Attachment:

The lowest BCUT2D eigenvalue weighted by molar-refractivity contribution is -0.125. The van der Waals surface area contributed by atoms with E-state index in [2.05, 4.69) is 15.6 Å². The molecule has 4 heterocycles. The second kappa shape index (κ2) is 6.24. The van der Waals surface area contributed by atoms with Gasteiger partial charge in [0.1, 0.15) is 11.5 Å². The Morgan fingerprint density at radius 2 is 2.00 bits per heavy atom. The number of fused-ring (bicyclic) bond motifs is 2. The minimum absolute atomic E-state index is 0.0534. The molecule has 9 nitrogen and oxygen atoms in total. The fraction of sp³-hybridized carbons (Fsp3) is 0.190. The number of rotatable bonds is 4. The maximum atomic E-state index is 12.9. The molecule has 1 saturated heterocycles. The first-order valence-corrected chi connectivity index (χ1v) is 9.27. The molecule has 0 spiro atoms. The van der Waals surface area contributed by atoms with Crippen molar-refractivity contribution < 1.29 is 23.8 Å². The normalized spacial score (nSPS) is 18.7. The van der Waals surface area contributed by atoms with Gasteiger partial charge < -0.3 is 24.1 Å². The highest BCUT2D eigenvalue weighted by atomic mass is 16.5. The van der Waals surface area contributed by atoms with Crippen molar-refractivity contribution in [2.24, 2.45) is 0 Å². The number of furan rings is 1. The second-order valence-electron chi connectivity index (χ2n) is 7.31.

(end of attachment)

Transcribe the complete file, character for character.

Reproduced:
The lowest BCUT2D eigenvalue weighted by molar-refractivity contribution is -0.125. The van der Waals surface area contributed by atoms with E-state index in [2.05, 4.69) is 15.6 Å². The molecule has 4 heterocycles. The second kappa shape index (κ2) is 6.24. The van der Waals surface area contributed by atoms with Gasteiger partial charge in [0.1, 0.15) is 11.5 Å². The Morgan fingerprint density at radius 2 is 2.00 bits per heavy atom. The number of fused-ring (bicyclic) bond motifs is 2. The minimum absolute atomic E-state index is 0.0534. The molecule has 9 nitrogen and oxygen atoms in total. The fraction of sp³-hybridized carbons (Fsp3) is 0.190. The number of rotatable bonds is 4. The maximum atomic E-state index is 12.9. The molecule has 1 saturated heterocycles. The first-order valence-corrected chi connectivity index (χ1v) is 9.27. The molecule has 0 spiro atoms. The van der Waals surface area contributed by atoms with Crippen molar-refractivity contribution < 1.29 is 23.8 Å². The normalized spacial score (nSPS) is 18.7. The van der Waals surface area contributed by atoms with Gasteiger partial charge < -0.3 is 24.1 Å². The highest BCUT2D eigenvalue weighted by atomic mass is 16.5. The van der Waals surface area contributed by atoms with Crippen molar-refractivity contribution in [2.24, 2.45) is 0 Å². The number of furan rings is 1. The second-order valence-electron chi connectivity index (χ2n) is 7.31.